I want diverse friendships that will help me grow. And I like boys. They’re funny and crazy and over-think stuff less and don’t nurse grudges below the surface. What you see is what you get. Girls need boys in our lives, not to romance us, but to be our friends.Girls need boys in our lives, not to romance us, but to be our friends. Click To Tweet

And I hope that when I do look to marriage, I will be friends with my future spouse first. Friendships reveal a true heart and real character.

5. Dating will not help my marriage.

Right now I am too young to get married. Thus, if I dated it would be purposeless and all about social fun. I don’t see how giving away my heart to multiple guys will help my future marriage. Because my boyfriend – no matter how innocuous our relationship – would get a piece of my heart.

I think of the illustration that opens Joshua Harris’ book, I Kissed Dating Goodbye. A girl named Anna told him of a dream she had of her wedding day. As she stood at the altar with her fiancee, David, all aglow, one by one other girls suddenly appeared, stood up, and formed a chain behind David as he said his vows.

“’Who are these girls, David? What’s going on?’ she gasped.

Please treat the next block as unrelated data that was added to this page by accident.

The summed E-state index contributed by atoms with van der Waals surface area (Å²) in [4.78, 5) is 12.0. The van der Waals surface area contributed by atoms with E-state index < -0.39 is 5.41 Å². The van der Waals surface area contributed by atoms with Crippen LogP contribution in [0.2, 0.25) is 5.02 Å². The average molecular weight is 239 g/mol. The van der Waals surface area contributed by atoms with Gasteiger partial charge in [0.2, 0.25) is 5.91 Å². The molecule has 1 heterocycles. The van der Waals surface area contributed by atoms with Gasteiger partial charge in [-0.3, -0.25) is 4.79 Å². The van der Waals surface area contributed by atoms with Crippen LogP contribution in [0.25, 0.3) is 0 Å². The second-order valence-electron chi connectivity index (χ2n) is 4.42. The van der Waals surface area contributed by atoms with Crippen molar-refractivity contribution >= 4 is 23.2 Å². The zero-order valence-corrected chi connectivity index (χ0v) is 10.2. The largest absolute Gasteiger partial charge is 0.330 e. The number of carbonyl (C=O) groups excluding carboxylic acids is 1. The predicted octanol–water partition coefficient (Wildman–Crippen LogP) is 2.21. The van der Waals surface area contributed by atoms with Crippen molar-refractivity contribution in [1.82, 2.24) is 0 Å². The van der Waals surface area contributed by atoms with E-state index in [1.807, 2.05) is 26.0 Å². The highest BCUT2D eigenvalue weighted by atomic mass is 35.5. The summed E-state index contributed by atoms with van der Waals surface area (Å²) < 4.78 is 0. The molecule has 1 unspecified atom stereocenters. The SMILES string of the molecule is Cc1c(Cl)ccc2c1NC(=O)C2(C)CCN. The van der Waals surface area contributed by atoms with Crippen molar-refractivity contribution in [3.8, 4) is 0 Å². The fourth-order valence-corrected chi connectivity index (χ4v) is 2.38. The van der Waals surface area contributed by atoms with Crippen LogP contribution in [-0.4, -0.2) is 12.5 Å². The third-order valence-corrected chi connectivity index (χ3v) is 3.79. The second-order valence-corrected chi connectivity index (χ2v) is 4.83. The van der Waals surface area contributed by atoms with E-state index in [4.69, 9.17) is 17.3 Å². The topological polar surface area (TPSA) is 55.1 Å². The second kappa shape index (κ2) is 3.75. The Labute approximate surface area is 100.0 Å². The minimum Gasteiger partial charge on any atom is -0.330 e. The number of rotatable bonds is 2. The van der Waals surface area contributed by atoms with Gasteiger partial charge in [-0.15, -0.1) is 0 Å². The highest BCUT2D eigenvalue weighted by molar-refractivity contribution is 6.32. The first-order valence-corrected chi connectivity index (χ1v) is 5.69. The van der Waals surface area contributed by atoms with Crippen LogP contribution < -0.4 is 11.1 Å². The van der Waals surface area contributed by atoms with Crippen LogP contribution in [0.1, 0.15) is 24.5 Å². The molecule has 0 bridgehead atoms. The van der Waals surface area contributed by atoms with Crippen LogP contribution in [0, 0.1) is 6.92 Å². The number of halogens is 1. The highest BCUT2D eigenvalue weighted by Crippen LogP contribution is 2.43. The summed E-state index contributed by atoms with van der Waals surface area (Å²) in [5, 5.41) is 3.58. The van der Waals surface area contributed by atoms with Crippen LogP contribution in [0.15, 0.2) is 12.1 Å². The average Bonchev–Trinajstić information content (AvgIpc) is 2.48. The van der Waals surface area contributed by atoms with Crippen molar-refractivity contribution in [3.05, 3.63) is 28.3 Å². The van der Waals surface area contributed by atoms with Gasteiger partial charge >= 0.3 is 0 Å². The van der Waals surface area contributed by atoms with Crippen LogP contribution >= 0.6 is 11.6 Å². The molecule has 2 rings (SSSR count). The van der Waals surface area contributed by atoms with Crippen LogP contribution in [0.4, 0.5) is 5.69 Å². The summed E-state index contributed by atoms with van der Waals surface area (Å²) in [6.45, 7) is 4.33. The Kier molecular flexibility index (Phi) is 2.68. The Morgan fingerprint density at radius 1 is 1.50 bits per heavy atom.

‘They’re girls from my past,’ he answered sadly. ‘Anna, they don’t mean anything to me now… but I’ve given part of my heart to each of them.’”

She later revealed what so sickened her: “How many men could line up next to me on my wedding day? How many times have I given my heart away in short-term relationships? Will I have anything left to give my husband?”

6. Dating will provide unwanted temptations.

I consider myself a very virtuous person. Yet I am neither so naive nor ignorant to think that I am immune to sexual temptation. While I would like to believe that I would make the pure decision if I was put in an intimate situation with my boyfriend, I can’t be sure.

And I don’t want to find out. Right now I don’t want that unwanted physical temptation. I struggle with enough temptations. My heart already is drawn toward sins like pride and anger and idolatry. I don’t want to add someone who will tempt me – even unknowingly – now. I want to mature and grow in my love for Christ before I pursue a spouse.

7. No boyfriend, no drama

I deal with the daily drama of being a seventeen-year-old girl. I don’t really need the drama that comes with having a boyfriend – decoding text messages, interpreting emotions, debating boundaries, dealing with hurt feelings (real or perceived).

Right now I want to devote my affections to my family and, most importantly, to Christ. In His mercy the Lord might one day grant me a spouse. I look to that day with joy, but I will not spend my teen years giving my heart away.

Instead I will use them to foster a greater love for my God.

Originally Published April 29th, 2015

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About the author

Jaquelle Crowe Ferris

is the former editor-in-chief of The Rebelution and author of This Changes Everything: How the Gospel Transforms the Teen Years (Crossway). She's the co-founder of The Young Writers Workshop and hosts a podcast for youth called Age of Minority. She's married to Joe and lives in Nova Scotia, Canada.